There were once four. Now, there's just one. Two were part of the squad of one of the favorites — on paper favorites, which means just about as much as useless midfield possession.
But let's start with the lone survivor, Andreas Christensen. He's played every minute of all three games for surprising Denmark, who ended the group stage with the most points and will face Sweden in Saturday's semifinal. (Sweden advanced over Italy thanks to the head-to-head tiebreaker.) Christensen started the first match in defensive midfield, but after Frederik Sørensen went down with injury, the Chelsea prospect was moved back to his natural center back position. Even though Denmark suffered a heavy loss to much favored Germany in the second game, they bounced back with a quality win over Serbia to secure the top spot.
Fellow defender Tomas Kalas also played every minute available to him, also at center back, but he was suspended for the Czechs' opener, which they lost to the aforementioned Danish team. The hosts would not lose again, but managed only a draw against Germany on the final matchday and that was only good enough for a third place finish. I was not able to watch either Kalas nor Christensen as much as I had hoped to, but by all accounts, they did well enough.
The same couldn't be said for Gareth Southgate's highly disappointing England U21 side who managed just one win and two goals in their three matches. Considering the firepower on hand, that's unacceptable. Considering the talent available in midfield, including the two Chelsea boys Nathaniel Chalobah and Ruben Loftus-Cheek, consistently allowing the opposition to carve the team open is unacceptable. Giving Loftus-Cheek just substitute appearances when Chalobah was crying out for someone to help him control the game is unacceptable. Southgate apparently will not resign his post, though if the media were judge, jury, and executioner, he probably wouldn't even have been allowed back on the plane home.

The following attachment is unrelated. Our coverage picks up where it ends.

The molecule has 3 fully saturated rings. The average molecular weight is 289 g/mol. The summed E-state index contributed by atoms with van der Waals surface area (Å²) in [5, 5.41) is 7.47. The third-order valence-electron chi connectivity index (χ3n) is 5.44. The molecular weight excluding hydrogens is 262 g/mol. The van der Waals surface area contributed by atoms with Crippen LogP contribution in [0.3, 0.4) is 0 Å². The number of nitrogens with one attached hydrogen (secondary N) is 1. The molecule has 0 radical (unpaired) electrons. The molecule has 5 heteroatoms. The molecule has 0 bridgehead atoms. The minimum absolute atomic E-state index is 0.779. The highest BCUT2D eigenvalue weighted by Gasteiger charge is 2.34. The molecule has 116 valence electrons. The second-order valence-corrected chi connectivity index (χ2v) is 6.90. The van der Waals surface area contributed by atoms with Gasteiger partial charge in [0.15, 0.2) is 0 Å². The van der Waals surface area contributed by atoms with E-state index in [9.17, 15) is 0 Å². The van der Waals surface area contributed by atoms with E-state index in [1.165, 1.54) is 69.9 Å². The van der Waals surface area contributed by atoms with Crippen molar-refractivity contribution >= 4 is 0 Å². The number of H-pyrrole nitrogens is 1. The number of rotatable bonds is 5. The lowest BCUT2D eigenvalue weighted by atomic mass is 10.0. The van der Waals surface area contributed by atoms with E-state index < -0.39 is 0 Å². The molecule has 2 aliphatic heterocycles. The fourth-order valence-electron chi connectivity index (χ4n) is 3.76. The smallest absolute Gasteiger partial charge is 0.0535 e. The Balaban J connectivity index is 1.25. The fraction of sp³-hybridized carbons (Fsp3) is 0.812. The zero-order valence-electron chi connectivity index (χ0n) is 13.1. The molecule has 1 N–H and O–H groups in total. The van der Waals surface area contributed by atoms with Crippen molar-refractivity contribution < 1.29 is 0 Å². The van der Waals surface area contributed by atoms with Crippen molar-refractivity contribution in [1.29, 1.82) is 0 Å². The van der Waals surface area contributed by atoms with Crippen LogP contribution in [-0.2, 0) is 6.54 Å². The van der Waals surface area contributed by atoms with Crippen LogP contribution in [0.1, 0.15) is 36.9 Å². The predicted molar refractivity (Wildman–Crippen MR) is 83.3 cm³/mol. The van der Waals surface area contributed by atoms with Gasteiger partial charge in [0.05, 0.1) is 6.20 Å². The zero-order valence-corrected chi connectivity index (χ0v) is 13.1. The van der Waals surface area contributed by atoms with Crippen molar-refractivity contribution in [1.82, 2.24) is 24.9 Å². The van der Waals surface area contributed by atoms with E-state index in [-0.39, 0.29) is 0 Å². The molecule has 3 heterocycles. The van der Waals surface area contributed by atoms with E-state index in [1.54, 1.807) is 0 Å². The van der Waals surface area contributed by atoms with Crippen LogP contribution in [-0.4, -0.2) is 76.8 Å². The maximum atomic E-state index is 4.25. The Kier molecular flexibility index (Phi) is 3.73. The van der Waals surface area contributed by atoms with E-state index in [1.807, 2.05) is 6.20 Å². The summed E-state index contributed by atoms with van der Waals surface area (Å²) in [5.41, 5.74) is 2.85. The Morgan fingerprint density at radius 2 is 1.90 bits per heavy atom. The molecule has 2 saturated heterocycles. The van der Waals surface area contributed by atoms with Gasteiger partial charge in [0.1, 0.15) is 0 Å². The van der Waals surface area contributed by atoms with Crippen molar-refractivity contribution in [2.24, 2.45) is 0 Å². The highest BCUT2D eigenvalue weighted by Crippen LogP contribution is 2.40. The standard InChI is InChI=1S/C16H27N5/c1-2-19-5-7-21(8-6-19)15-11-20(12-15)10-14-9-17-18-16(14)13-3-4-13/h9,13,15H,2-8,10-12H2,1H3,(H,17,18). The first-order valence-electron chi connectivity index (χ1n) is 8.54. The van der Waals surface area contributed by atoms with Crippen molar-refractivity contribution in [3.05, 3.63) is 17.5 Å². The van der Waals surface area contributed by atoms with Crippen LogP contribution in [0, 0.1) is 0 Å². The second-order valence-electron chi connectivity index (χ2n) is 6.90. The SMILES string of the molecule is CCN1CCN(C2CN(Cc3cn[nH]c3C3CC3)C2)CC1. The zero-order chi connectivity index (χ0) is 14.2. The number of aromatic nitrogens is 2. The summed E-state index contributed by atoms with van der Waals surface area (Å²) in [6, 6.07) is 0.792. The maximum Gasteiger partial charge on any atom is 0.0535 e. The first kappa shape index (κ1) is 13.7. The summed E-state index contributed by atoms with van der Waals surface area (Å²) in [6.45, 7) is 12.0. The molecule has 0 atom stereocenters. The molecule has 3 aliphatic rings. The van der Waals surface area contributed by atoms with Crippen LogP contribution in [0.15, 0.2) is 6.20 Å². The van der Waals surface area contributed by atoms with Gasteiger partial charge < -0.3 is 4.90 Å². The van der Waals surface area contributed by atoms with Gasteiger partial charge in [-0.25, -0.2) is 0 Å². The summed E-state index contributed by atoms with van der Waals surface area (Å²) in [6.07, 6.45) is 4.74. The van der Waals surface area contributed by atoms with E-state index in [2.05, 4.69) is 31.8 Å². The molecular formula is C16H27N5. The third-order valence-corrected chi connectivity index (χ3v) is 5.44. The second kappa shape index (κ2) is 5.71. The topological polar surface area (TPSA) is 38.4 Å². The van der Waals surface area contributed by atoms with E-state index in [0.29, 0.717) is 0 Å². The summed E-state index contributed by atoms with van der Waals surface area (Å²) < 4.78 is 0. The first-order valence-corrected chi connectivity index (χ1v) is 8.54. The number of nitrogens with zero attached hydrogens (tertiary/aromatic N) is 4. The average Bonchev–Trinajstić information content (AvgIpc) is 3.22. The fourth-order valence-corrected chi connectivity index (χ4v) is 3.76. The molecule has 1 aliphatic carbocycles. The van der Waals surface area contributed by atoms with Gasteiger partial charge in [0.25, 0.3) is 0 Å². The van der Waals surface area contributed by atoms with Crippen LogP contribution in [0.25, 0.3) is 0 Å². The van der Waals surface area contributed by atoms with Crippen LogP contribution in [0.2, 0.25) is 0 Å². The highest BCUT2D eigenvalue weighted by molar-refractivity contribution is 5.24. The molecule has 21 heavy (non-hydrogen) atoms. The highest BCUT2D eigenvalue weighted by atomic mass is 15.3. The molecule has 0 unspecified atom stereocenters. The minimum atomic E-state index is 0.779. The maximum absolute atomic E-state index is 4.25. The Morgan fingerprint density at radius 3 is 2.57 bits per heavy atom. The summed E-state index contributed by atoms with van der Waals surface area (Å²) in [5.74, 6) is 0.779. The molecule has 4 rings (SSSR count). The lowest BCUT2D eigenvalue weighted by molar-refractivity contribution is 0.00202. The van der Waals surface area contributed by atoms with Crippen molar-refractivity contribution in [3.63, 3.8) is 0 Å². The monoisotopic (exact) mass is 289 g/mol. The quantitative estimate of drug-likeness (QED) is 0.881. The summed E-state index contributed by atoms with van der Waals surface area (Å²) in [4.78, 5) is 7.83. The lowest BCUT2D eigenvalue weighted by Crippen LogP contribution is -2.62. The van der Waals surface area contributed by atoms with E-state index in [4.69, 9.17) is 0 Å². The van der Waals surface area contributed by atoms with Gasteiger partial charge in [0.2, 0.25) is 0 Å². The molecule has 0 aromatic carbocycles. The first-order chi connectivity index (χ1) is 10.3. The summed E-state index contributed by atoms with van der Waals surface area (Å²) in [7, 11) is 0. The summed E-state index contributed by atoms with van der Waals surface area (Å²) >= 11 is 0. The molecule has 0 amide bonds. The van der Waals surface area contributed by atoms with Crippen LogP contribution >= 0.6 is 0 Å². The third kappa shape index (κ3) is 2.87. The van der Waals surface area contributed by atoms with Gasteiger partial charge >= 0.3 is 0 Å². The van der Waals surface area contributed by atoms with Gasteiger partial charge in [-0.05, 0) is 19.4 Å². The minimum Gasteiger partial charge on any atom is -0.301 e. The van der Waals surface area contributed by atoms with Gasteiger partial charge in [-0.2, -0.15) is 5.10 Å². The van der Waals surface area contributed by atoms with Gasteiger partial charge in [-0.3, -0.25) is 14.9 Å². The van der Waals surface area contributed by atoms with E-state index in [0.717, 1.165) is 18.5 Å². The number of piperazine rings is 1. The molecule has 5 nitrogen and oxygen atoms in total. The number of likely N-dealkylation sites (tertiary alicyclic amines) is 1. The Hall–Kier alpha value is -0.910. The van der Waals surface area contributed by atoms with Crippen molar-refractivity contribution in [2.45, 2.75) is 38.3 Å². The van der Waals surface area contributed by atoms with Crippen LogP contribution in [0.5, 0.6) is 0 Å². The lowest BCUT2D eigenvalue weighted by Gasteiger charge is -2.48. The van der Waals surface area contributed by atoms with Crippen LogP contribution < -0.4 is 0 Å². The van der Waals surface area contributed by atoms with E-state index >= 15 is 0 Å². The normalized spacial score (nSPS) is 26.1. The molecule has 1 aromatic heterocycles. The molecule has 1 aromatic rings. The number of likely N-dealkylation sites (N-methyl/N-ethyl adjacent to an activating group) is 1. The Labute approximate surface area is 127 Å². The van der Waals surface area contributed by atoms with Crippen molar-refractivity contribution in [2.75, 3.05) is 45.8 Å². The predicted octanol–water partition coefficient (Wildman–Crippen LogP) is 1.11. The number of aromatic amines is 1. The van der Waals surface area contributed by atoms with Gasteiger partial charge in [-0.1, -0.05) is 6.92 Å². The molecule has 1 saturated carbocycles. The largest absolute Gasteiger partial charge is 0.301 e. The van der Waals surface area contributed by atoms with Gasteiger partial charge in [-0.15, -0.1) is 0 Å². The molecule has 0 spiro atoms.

England were particularly poor on the final matchday, losing 3-1 to a rather unimpressive Italy side.
Worrying that U21s think they "played better football" y'day. Falling into that trap that equates toothless possession with good football.
— Tweeds (@JTweedsPOA) June 25, 2015
At least things ended on a decent note, thanks to this lovely flick from Loftus-Cheek and wallop of a finish from Nathan Redmond.
While the 19-year-old RLC, the youngest member of the squad, managed to emerge mostly with credit from this debacle, the same can't be said for Nathaniel Chalobah who played every minute and yet was largely unimpressive. An argument could be made that he was hung out to dry by the lackluster play of the rest of his teammates (and especially the four non-RLC midfielders he was saddled with at various times), but he often gave the ball away in routine situations while the opposition were usually able to play around him at will. Certainly not a tournament to cherish for him personally, nor for England as a collective.
But, Christensen and Denmark roll on, so we've got reason to pay attention on Saturday. Plus, both Portugal and Germany, the other two semifinalists have looked like proper footballing sides for most the group stages and there's a good chance that one of those two will emerge as the winners of Euro U21.